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Disaster FAQ

April 5, 2015 Updated: April 5, 2015 at 4:20 am
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Since 2012, there have been four federal and state disaster declarations that have applied to El Paso County.

June 9-12, 2012 - High Park and Waldo Canyon wildfires

July 26, 2013 - Black Forest fire

July 26, 2013 - Royal Gorge fire

Sept. 14, 2013 - Colorado flooding, landslides and mudslides

Disaster declarations make available certain funds from the Federal Emergency Management Agency. There are two major categories of FEMA funds - public assistance, which helps public infrastructure, and private assistance, which can be given to individuals.

For federally declared disasters in El Paso County, the county only qualified for public assistance and some types of private assistance. The Waldo Canyon and Black Forest fires qualified for crisis counseling and unemployment help. Neither fire received individual housing assistance, which could have assisted homeowners who were without insurance.

While most of the funds from FEMA have expired, money continued to pour into El Paso County from other federal, state and private entities.

Question: I live in Black Forest, and my property was destroyed by the fire. Should I cut down my trees or leave them?

Answer: There is no one-size-fits-all answer to this question, said Dave Root, an assistant district forester with the Colorado State Forest Service. Nonetheless, Root recommends that it is time for homeowners to start removing trees, particularly as they begin to decay.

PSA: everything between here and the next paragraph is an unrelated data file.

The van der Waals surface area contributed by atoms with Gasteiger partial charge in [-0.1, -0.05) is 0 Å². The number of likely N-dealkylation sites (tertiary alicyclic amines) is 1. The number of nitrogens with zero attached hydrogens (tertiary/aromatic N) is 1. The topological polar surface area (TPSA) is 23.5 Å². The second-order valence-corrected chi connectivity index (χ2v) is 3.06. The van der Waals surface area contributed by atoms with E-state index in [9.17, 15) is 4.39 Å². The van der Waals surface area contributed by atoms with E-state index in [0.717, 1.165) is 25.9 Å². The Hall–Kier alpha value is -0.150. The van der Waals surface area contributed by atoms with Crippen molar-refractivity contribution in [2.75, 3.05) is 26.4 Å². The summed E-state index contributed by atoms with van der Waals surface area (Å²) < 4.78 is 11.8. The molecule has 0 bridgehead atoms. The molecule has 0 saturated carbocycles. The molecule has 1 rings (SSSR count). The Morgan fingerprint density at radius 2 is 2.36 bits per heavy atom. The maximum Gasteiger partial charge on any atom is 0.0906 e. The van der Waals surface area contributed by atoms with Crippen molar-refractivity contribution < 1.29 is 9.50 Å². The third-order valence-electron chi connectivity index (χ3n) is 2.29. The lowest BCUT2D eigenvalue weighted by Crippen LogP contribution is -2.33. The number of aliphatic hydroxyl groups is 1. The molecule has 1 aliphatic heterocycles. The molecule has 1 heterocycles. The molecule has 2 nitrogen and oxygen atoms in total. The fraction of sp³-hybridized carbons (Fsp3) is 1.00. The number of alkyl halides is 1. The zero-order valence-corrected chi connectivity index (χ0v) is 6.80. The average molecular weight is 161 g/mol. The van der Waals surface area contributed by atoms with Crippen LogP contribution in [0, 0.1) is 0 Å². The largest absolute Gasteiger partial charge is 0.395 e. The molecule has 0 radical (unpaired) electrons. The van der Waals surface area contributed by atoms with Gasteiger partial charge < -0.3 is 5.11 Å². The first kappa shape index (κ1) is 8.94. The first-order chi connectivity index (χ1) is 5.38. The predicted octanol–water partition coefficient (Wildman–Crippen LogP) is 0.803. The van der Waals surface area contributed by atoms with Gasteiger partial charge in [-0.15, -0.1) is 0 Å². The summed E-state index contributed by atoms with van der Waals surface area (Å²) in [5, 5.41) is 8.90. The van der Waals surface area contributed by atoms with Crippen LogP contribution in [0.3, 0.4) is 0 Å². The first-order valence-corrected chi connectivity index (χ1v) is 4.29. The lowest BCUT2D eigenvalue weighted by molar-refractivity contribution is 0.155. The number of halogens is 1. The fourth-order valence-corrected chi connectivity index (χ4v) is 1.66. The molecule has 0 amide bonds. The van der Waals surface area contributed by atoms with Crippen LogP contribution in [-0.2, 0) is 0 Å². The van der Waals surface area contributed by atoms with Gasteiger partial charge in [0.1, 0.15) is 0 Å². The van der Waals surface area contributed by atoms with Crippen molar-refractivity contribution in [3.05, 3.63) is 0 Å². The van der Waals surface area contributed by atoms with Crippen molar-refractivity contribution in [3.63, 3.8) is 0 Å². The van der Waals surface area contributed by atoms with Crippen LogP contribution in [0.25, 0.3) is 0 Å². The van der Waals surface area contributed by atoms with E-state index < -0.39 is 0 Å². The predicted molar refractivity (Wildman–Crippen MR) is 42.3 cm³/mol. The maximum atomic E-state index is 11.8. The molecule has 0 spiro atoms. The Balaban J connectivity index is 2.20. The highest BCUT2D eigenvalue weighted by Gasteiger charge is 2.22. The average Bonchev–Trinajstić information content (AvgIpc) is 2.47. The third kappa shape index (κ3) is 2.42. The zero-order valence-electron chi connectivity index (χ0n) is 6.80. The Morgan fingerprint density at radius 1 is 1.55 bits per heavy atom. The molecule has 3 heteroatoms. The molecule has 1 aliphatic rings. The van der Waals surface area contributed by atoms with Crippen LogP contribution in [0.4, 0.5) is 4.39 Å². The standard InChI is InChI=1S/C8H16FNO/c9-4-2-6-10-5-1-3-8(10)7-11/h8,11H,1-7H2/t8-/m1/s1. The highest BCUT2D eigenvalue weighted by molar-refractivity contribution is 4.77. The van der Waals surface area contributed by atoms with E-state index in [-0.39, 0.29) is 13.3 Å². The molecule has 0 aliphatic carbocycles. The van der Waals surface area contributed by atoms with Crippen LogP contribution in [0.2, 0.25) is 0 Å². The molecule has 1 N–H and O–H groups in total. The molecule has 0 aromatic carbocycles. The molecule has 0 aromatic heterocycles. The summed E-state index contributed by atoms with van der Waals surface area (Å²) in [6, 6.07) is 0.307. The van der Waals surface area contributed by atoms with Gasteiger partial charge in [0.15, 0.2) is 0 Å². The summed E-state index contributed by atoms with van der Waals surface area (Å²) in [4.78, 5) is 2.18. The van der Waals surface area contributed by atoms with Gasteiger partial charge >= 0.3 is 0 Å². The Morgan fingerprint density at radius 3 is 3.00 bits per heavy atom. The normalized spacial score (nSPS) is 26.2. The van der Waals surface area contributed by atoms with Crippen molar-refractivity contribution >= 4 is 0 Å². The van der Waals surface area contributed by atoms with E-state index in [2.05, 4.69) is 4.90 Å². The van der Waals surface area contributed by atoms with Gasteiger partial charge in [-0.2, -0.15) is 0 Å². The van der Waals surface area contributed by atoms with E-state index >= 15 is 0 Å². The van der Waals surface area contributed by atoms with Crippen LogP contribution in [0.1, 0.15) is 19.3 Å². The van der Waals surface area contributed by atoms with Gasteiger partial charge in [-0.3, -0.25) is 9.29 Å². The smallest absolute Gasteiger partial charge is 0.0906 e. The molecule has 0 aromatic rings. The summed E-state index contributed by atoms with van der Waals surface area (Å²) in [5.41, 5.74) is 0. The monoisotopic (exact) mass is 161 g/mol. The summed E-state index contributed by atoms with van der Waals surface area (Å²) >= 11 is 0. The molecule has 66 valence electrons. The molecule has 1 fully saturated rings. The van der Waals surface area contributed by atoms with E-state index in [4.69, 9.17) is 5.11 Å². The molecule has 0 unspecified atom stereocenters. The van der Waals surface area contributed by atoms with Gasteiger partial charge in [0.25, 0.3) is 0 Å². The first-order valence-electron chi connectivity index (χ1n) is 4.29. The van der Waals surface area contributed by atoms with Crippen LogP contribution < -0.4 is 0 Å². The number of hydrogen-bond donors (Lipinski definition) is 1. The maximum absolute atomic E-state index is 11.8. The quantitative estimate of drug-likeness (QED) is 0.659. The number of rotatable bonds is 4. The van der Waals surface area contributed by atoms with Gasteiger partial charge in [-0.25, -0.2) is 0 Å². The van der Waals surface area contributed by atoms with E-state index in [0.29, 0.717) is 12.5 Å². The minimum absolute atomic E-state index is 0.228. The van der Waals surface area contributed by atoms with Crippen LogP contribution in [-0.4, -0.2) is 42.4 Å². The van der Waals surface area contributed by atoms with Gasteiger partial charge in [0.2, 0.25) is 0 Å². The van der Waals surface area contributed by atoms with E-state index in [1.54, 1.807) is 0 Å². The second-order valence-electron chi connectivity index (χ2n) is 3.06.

The first trees to go should be those that pose an immediate hazard - trees near structures, roads, driveways or power lines. Although some homeowners may have removed some trees on their properties, the time has come to re-evaluate other trees to be taken down, Root said.

"With all the rebuilding and changes after the fire, trees that didn't seem hazardous one or two years ago may now pose a threat," he said.

Q: When will the Waldo Canyon trail open, and why hasn't it opened yet?

A: The U.S. Forest Service has not set a date for when the Waldo Canyon trail will open, but officials do not expect it to happen in 2015. The trail area has been damaged more than once by Mother Nature. First, the 2012 Waldo Canyon fire ignited near a dogleg just off the popular hiking trail. Second, regular rains and flooding have eroded and further damaged the trail.

Reopening the trail will require work to stabilize the hillside around it in the event of flooding. There are many dead trees that are starting to fall along the trail. While the Forest Service has been able to log 100 acres of the burn scar, many of the trees are in impossible-to-reach spots or would be too expensive to remove. Root suggests that neighbors band together to hire a contractor to remove trees.

"The larger the removal job, the less it costs per acre," he said.

Root advises against property owners felling their own trees. Tree stability changes as trees decay, making their direction of fall unpredictable.

"When a landowner hires a contractor, be certain they carry liability and workers compensation insurance. Ask them for references and check their references carefully," Root said.

Q: How much money has been spent on disasters in El Paso County to date?